The post below is a guest blog from Steve Byrd who serves as Principal, Health & Welfare Consultant for CAI’s employee benefits partner Hill, Chesson & Woody.
A key trend among medical plans lately has been the move away from traditional pharmacy tiers. In the traditional model, generics — regardless of cost — reside under the least expensive copay tiers on your medical plan. In contrast, brand- name medications reside under the higher, more expensive copay tiers. For many years this model was the norm, and most consumers became very familiar with it. However, continued pressure to reduce cost has forced insurers to re-evaluate this traditional view. It is expected by some, that by the year 2024, pharmacy costs will equal half of our overall medical costs.
Many brand name medications are coming off of their patents, creating opportunity for generics to evolve. Traditionally, these generics have offered great savings over their brand name counterparts. However, many of generics are now entering the market at prices much higher than historical levels, creating new pressure on insurers to hold down costs.
In response to these increasing costs, insurers are re-evaluating their pharmacy tiering. Generic medications are being treated no differently than brand name medications; These drugs are being tiered based on their overall cost regardless of their designation as a brand or generic medication. Pharmacy pricing changes are catching many people off-guard. They don’t understand why their generic medication, which used to be offered in a more affordable tier on, might now be Tier 3 or Tier 4 on their carrier’s formulary. Consumers are having to work even harder to understand their carrier’s pharmacy benefits. They are having more direct conversations with their providers and pharmacists to try to minimize their out-of-pocket costs, which are increasing with no end in sight.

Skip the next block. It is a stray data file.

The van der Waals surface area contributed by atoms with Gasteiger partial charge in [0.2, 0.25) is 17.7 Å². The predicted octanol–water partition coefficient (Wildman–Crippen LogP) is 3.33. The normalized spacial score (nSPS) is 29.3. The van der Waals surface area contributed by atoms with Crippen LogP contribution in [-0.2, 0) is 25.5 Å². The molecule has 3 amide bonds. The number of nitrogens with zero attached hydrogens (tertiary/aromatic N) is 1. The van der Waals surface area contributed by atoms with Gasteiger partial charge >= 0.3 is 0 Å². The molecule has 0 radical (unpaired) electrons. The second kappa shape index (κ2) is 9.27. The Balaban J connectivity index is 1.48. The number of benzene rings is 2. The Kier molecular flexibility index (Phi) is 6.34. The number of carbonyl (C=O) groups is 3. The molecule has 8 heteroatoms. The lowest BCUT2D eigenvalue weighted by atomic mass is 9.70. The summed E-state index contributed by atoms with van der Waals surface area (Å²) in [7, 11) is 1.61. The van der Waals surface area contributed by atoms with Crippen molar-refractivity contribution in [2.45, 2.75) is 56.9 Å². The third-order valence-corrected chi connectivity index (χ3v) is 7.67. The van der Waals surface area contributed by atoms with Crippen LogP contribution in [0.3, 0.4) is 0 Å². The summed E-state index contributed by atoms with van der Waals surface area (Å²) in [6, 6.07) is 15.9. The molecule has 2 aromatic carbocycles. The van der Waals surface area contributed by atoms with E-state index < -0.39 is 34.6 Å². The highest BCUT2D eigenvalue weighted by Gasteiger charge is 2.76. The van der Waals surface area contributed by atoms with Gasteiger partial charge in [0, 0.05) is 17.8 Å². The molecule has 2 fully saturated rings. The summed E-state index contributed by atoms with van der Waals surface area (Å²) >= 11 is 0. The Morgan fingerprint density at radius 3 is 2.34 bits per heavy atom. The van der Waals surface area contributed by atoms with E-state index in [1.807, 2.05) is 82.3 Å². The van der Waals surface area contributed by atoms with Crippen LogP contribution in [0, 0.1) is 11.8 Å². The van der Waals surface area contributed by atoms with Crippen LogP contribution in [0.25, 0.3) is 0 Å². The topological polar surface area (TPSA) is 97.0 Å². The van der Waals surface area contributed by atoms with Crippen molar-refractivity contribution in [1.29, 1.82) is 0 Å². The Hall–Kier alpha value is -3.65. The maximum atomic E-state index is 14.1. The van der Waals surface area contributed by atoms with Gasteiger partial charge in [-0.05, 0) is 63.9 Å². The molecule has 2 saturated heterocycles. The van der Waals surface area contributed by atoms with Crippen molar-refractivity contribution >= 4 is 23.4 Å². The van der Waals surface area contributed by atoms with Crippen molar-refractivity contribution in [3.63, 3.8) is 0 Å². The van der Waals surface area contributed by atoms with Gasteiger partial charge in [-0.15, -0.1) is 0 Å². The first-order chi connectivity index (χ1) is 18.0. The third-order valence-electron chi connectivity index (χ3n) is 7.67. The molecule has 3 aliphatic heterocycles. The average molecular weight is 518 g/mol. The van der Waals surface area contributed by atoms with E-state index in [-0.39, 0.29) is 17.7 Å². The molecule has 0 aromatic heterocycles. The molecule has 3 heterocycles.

If insurance carriers are going to be able to offer competitive priced medical plans, gaining better control over rising pharmacy costs is critical. Pharmacy expenses account for a significant portion the average person’s overall medical expenses, and both consumers and carriers are feeling the pain. One insurance carrier is even suing its Pharmacy Benefit Manager for $3 billion over questioned pharmacy charges.
Fortunately for consumers, there are many new Rx tools popping up that can help members navigate their benefits. Goodrx.com and healthiestyou.com are good examples. A recent Consumer Reports article provides additional guidance on ways consumers can save on pharmacy costs. Consumers also need to evaluate options at their local pharmacies, as they can often find some of the higher priced generics offered at lower costs through a local pharmacy’s prescription plan.
As healthcare spending continues to increase, and pharmacy costs continue to become a larger portion of the cost, more pressure will be applied towards controlling pharmaceutical costs. Consumers will continue to see changes to their pharmacy benefits and their carriers designated carrier’s prescription formulary.